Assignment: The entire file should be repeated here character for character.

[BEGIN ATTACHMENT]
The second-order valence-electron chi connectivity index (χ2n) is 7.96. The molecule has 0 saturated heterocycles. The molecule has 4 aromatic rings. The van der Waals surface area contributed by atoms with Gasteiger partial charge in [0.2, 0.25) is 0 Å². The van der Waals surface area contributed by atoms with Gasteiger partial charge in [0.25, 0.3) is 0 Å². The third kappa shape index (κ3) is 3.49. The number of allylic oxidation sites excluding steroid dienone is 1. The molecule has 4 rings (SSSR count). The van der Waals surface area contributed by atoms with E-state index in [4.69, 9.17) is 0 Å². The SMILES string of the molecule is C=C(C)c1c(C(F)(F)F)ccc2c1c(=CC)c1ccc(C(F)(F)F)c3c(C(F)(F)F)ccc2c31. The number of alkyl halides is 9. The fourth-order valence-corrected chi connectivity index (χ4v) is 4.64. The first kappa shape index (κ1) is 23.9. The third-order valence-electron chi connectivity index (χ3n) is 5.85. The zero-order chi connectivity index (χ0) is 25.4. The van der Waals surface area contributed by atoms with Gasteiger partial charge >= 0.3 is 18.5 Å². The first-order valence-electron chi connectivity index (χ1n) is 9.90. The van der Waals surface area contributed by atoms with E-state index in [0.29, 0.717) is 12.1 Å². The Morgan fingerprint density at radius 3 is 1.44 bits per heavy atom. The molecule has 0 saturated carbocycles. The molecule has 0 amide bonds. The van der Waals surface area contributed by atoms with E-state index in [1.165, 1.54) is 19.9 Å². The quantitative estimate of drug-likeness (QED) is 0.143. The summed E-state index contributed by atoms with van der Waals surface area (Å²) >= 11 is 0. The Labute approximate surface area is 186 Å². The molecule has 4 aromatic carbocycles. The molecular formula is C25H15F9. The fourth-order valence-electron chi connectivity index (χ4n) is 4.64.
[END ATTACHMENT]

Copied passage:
The second-order valence-electron chi connectivity index (χ2n) is 7.96. The molecule has 0 saturated heterocycles. The molecule has 4 aromatic rings. The van der Waals surface area contributed by atoms with Gasteiger partial charge in [0.2, 0.25) is 0 Å². The van der Waals surface area contributed by atoms with Gasteiger partial charge in [0.25, 0.3) is 0 Å². The third kappa shape index (κ3) is 3.49. The number of allylic oxidation sites excluding steroid dienone is 1. The molecule has 4 rings (SSSR count). The van der Waals surface area contributed by atoms with E-state index in [4.69, 9.17) is 0 Å². The SMILES string of the molecule is C=C(C)c1c(C(F)(F)F)ccc2c1c(=CC)c1ccc(C(F)(F)F)c3c(C(F)(F)F)ccc2c31. The number of alkyl halides is 9. The fourth-order valence-corrected chi connectivity index (χ4v) is 4.64. The first kappa shape index (κ1) is 23.9. The third-order valence-electron chi connectivity index (χ3n) is 5.85. The zero-order chi connectivity index (χ0) is 25.4. The van der Waals surface area contributed by atoms with Gasteiger partial charge >= 0.3 is 18.5 Å². The first-order valence-electron chi connectivity index (χ1n) is 9.90. The van der Waals surface area contributed by atoms with E-state index in [0.29, 0.717) is 12.1 Å². The Morgan fingerprint density at radius 3 is 1.44 bits per heavy atom. The molecule has 0 saturated carbocycles. The molecule has 0 amide bonds. The van der Waals surface area contributed by atoms with E-state index in [1.165, 1.54) is 19.9 Å². The quantitative estimate of drug-likeness (QED) is 0.143. The summed E-state index contributed by atoms with van der Waals surface area (Å²) >= 11 is 0. The Labute approximate surface area is 186 Å². The molecule has 4 aromatic carbocycles. The molecular formula is C25H15F9. The fourth-order valence-electron chi connectivity index (χ4n) is 4.64.